Also, there is no automotive engineer that would force a solenoid to act on an inclined shim as a "lever". The maximum force that a solenoid or actuator can apply is when its axis is normal to the surface. An inclined surface would only subtract from it's opening force and increase the side load on the device and it's mount to the structure. There is no advantage to that.

In reality, neither option has an inherent mechanical advantage over the other. It simply comes down to which can apply more force, the person or the solenoid. As mentioned by Don above, it's unlikely to have a cost effective solenoid outperform the human here.

All this just to say that nobody is saying that a solenoid WONT work. I think most people are saying that a solid door handle DOES work and offers the user more control in extreme environments. Like I've said before, I welcome the solenoid if it works. Otherwise, I'd prefer a big stainless handle.
 

Don Easterly

New member
First Name
Don
Joined
Jul 13, 2020
Messages
4
Reaction score
6
Location
Alaska
Vehicles
Cybertruck
Occupation
Sales
Country flag
Sorry, you guys are just straight up wrong.

-Crissa
[/QUOTE]
Weird, I didn't consider the solenoid the lever. The shim is the lever. It has a point of force and an inclined plane that it strikes a hardened point at the longest point on the door's lever. (Levers moving levers!)

But yes, a handle is a lever. You didn't know how handles work?

You pull on the handle, it's a lever which actuates the latch. It's a moving part. Which is why it's a poor place to apply force to use the door hinge as a fulcrum against a frozen door.

Sorry, you guys are just straight up wrong.

-Crissa
my opinion remains straight up my opinion. I hope I'm wrong but that remains to be seen.

I don't mind the electric latch. I just want some way to get a grip on the door in the event it doesn't open once unlatched. If the leading edge of the rear door was recessed a bit to allow finger purchase on the trailing edge of the front door for example.
 

Newton

Well-known member
First Name
Newton
Joined
Apr 2, 2020
Messages
758
Reaction score
925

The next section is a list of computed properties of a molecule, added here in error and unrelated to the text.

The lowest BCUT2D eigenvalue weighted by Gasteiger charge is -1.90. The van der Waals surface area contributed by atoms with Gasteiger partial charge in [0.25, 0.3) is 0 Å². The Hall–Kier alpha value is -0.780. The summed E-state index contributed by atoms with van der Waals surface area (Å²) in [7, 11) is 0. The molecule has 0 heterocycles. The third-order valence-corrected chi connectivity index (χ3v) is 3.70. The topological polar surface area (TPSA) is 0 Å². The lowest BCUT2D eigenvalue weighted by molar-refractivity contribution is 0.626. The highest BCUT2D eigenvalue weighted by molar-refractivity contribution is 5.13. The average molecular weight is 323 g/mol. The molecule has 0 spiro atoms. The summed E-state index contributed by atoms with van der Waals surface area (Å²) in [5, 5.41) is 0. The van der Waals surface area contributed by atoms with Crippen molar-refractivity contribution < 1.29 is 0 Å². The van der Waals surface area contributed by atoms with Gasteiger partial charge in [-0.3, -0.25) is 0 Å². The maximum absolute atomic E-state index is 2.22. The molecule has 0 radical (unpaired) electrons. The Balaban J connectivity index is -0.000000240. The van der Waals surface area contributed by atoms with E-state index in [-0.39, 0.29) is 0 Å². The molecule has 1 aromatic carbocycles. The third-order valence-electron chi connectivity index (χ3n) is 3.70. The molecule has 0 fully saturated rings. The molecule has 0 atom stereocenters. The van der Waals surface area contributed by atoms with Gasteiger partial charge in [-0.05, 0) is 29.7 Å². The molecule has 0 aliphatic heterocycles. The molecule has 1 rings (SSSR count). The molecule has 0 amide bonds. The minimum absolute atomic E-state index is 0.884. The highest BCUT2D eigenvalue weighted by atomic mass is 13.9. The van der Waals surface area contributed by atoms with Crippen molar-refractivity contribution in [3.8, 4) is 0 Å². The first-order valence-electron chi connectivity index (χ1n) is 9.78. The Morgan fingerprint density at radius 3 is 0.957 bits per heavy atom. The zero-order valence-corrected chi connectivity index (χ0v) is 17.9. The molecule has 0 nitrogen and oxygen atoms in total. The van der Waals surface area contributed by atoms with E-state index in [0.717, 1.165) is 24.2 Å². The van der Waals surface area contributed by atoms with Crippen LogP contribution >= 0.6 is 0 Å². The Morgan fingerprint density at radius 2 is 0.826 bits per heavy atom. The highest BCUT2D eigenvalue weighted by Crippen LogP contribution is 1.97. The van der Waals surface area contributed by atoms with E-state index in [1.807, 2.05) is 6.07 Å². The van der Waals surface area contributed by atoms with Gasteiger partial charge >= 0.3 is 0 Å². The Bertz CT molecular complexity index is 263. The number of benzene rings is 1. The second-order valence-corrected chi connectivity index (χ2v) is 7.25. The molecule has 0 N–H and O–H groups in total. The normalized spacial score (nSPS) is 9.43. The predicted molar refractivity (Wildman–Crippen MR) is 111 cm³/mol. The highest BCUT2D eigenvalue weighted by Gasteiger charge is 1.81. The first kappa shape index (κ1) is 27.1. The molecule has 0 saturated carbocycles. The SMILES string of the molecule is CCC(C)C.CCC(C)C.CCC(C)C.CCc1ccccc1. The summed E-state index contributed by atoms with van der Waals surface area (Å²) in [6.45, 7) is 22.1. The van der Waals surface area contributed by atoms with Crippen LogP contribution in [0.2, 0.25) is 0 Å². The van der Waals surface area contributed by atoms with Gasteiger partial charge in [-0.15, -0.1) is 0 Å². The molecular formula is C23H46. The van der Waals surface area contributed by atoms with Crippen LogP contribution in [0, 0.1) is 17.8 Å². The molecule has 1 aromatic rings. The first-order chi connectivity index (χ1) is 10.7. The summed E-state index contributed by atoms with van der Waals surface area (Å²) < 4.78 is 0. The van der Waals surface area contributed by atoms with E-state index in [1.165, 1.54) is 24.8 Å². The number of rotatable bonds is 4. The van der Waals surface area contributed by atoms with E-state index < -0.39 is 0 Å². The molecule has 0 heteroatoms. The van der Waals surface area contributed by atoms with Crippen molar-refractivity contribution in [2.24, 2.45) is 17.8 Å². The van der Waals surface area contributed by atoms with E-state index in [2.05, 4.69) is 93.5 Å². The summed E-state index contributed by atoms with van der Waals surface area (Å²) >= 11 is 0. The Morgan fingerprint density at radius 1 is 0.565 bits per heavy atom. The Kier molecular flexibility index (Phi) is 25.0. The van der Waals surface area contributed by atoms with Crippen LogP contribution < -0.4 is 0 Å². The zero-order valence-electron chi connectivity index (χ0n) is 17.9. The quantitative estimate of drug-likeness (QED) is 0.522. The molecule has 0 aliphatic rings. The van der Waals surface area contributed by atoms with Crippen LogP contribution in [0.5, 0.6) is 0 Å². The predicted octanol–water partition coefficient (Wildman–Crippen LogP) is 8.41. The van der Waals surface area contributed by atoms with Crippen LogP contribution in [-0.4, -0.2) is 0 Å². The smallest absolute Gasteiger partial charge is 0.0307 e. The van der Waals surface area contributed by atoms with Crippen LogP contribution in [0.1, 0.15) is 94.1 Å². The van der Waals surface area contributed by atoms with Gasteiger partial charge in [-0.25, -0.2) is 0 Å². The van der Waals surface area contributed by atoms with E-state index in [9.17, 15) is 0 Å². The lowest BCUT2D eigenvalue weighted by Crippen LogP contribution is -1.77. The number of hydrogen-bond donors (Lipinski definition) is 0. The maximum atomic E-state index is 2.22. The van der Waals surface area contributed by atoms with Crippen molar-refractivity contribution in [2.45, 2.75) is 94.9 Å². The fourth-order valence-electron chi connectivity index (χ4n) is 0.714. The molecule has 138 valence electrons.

Location
East Bay Area, CA
Vehicles
p̶r̶i̶u̶s̶ c̶,̶ y̶o̶t̶a̶ p̶i̶c̶k̶u̶p, ⼕丫⻏🝗尺セ尺ㄩ⼕长
Country flag
@Mr.Dee i'm not sure how the ice breaker works, but you can very easily put a lever on the working end of a solenoid to increase force. Why use a 40lb solenoid when you can use 10lb with some mechanical advantage?
 

OneLapper

Well-known member
First Name
Mark
Joined
Dec 3, 2019
Messages
389
Reaction score
751
Location
NE Conn
Vehicles
BMW 328d Sportswagon
Country flag
I think we can safely assume the "ice breaker" is not a solenoid.

I'm quite certain it's a motorized actuator of some sort. Something with a substantial gear reduction to provide enough force to break the ice.
 

carpedatum

Well-known member
First Name
Dave
Joined
Feb 19, 2020
Messages
63
Reaction score
110
Location
SF Bay Area
Vehicles
Ridgeline, R1200RT, 4285 Express
Country flag
I think we can safely assume the "ice breaker" is not a solenoid.

I'm quite certain it's a motorized actuator of some sort. Something with a substantial gear reduction to provide enough force to break the ice.
Why is breaking ice preferable to melting it? I'm still a little lost on this idea.
 

Mr.Dee

Active member
Joined
Mar 8, 2021
Messages
41
Reaction score
99
Location
MN
Vehicles
Lots
Country flag
Why is breaking ice preferable to melting it? I'm still a little lost on this idea.
Being able to melt it would be preferable in my opinion, although I don't have any experience with it.

The difficulty I see is that the contact area between the door and door frame is wide, like 4-5 inches wide maybe? And probably a 10 ft perimeter? You'd have to heat all that in a relatively short time period. Probably not a difficult problem to overcome though, especially for Tesla.

The main reason I prefer a heated solution is the fact that the Cybertruck has frameless windows. With an ice breaker or even a manual door handle, you run the risk of shattering the window when the door breaks free but the glass is still frozen to the vehicle. The heated solution would help solve that problem.
 

Crissa

Well-known member
First Name
Crissa
Joined
Jul 8, 2020
Messages
5,944
Reaction score
7,807
Location
Santa Cruz
Vehicles
2014 Zero S, 2013 Mazda 3
Country flag
In reality, neither option has an inherent mechanical advantage over the other. It simply comes down to which can apply more force, the person or the solenoid. As mentioned by Don above, it's unlikely to have a cost effective solenoid outperform the human here.
There is an inherent mechanical advantage to applying the force at the furthest point on the door from the hinge. Which you cannot do from a handle.

Even more, the lever that's being applied is the shim, as it sticks against the latch plate.

You yanking on a handle are not using a lever in any way that it's designed for. The handle is a lever to disengage the latch. But when the door is iced, you need to break the seal... The handle doesn't do that. The actuated shim can, because it's touching the structure of the door and the door-as-lever directly.

-Crissa
 
Advertisement

 
Advertisement
Top